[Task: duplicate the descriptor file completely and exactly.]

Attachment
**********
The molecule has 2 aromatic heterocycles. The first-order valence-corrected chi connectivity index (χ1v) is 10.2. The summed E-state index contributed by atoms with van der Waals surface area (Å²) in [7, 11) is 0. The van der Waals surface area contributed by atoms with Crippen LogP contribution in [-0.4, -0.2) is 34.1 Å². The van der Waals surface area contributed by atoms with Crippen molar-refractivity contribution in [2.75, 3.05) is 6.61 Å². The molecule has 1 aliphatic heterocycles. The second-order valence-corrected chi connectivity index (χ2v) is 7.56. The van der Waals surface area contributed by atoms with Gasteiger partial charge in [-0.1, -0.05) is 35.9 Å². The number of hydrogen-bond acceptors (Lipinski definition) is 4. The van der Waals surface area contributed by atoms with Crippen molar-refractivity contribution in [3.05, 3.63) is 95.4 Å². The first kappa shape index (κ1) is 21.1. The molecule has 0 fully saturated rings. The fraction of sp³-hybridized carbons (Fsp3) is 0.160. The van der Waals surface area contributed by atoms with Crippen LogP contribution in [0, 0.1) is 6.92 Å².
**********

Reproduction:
The molecule has 2 aromatic heterocycles. The first-order valence-corrected chi connectivity index (χ1v) is 10.2. The summed E-state index contributed by atoms with van der Waals surface area (Å²) in [7, 11) is 0. The van der Waals surface area contributed by atoms with Crippen LogP contribution in [-0.4, -0.2) is 34.1 Å². The van der Waals surface area contributed by atoms with Crippen molar-refractivity contribution in [2.75, 3.05) is 6.61 Å². The molecule has 1 aliphatic heterocycles. The second-order valence-corrected chi connectivity index (χ2v) is 7.56. The van der Waals surface area contributed by atoms with Gasteiger partial charge in [-0.1, -0.05) is 35.9 Å². The number of hydrogen-bond acceptors (Lipinski definition) is 4. The van der Waals surface area contributed by atoms with Crippen molar-refractivity contribution in [3.05, 3.63) is 95.4 Å². The first kappa shape index (κ1) is 21.1. The molecule has 0 fully saturated rings. The fraction of sp³-hybridized carbons (Fsp3) is 0.160. The van der Waals surface area contributed by atoms with Crippen LogP contribution in [0, 0.1) is 6.92 Å².